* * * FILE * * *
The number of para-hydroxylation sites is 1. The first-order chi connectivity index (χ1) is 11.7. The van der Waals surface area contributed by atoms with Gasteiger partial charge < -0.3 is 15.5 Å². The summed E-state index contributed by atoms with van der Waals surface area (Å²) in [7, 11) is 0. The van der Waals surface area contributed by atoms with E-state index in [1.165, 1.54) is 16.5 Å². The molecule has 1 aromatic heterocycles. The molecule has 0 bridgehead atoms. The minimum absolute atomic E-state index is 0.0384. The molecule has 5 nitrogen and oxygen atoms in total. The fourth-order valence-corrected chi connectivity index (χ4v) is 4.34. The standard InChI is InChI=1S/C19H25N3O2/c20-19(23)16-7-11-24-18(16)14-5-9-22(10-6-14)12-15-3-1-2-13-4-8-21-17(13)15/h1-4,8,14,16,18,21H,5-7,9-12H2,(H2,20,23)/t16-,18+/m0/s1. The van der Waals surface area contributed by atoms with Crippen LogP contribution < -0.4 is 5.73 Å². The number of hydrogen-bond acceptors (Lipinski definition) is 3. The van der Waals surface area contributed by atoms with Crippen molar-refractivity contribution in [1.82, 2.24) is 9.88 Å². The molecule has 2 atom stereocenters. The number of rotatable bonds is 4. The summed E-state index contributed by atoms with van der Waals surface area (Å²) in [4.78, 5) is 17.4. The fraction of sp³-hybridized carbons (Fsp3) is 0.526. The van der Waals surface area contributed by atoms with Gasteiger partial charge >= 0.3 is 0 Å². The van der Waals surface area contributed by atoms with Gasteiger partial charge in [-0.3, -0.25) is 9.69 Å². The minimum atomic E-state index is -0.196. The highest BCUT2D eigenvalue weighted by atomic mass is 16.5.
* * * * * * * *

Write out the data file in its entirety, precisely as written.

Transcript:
The number of para-hydroxylation sites is 1. The first-order chi connectivity index (χ1) is 11.7. The van der Waals surface area contributed by atoms with Gasteiger partial charge < -0.3 is 15.5 Å². The summed E-state index contributed by atoms with van der Waals surface area (Å²) in [7, 11) is 0. The van der Waals surface area contributed by atoms with E-state index in [1.165, 1.54) is 16.5 Å². The molecule has 1 aromatic heterocycles. The molecule has 0 bridgehead atoms. The minimum absolute atomic E-state index is 0.0384. The molecule has 5 nitrogen and oxygen atoms in total. The fourth-order valence-corrected chi connectivity index (χ4v) is 4.34. The standard InChI is InChI=1S/C19H25N3O2/c20-19(23)16-7-11-24-18(16)14-5-9-22(10-6-14)12-15-3-1-2-13-4-8-21-17(13)15/h1-4,8,14,16,18,21H,5-7,9-12H2,(H2,20,23)/t16-,18+/m0/s1. The van der Waals surface area contributed by atoms with Crippen LogP contribution < -0.4 is 5.73 Å². The number of hydrogen-bond acceptors (Lipinski definition) is 3. The van der Waals surface area contributed by atoms with Crippen molar-refractivity contribution in [1.82, 2.24) is 9.88 Å². The molecule has 2 atom stereocenters. The number of rotatable bonds is 4. The summed E-state index contributed by atoms with van der Waals surface area (Å²) in [4.78, 5) is 17.4. The fraction of sp³-hybridized carbons (Fsp3) is 0.526. The van der Waals surface area contributed by atoms with Gasteiger partial charge >= 0.3 is 0 Å². The van der Waals surface area contributed by atoms with Gasteiger partial charge in [-0.3, -0.25) is 9.69 Å². The minimum atomic E-state index is -0.196. The highest BCUT2D eigenvalue weighted by atomic mass is 16.5.